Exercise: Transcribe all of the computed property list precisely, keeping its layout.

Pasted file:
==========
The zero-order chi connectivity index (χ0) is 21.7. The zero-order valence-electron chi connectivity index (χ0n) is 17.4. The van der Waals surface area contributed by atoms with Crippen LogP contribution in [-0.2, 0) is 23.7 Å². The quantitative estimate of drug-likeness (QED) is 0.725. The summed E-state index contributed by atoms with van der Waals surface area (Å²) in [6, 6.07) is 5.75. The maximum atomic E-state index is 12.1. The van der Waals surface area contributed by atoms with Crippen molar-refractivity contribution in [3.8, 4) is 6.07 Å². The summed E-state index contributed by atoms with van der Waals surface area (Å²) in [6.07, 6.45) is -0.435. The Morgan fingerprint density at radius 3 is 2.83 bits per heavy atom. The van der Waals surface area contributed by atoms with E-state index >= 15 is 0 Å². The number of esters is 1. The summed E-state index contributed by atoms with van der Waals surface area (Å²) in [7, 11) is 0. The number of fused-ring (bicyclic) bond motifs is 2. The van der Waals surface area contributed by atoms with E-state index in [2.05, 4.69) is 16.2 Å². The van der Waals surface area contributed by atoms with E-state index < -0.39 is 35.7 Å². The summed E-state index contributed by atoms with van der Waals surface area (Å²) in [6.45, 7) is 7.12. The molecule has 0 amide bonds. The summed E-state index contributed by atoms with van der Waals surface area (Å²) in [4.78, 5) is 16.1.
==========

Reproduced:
The zero-order chi connectivity index (χ0) is 21.7. The zero-order valence-electron chi connectivity index (χ0n) is 17.4. The van der Waals surface area contributed by atoms with Crippen LogP contribution in [-0.2, 0) is 23.7 Å². The quantitative estimate of drug-likeness (QED) is 0.725. The summed E-state index contributed by atoms with van der Waals surface area (Å²) in [6, 6.07) is 5.75. The maximum atomic E-state index is 12.1. The van der Waals surface area contributed by atoms with Crippen molar-refractivity contribution in [3.8, 4) is 6.07 Å². The summed E-state index contributed by atoms with van der Waals surface area (Å²) in [6.07, 6.45) is -0.435. The Morgan fingerprint density at radius 3 is 2.83 bits per heavy atom. The van der Waals surface area contributed by atoms with E-state index >= 15 is 0 Å². The number of esters is 1. The summed E-state index contributed by atoms with van der Waals surface area (Å²) in [7, 11) is 0. The number of fused-ring (bicyclic) bond motifs is 2. The van der Waals surface area contributed by atoms with E-state index in [2.05, 4.69) is 16.2 Å². The van der Waals surface area contributed by atoms with E-state index < -0.39 is 35.7 Å². The summed E-state index contributed by atoms with van der Waals surface area (Å²) in [6.45, 7) is 7.12. The molecule has 0 amide bonds. The summed E-state index contributed by atoms with van der Waals surface area (Å²) in [4.78, 5) is 16.1.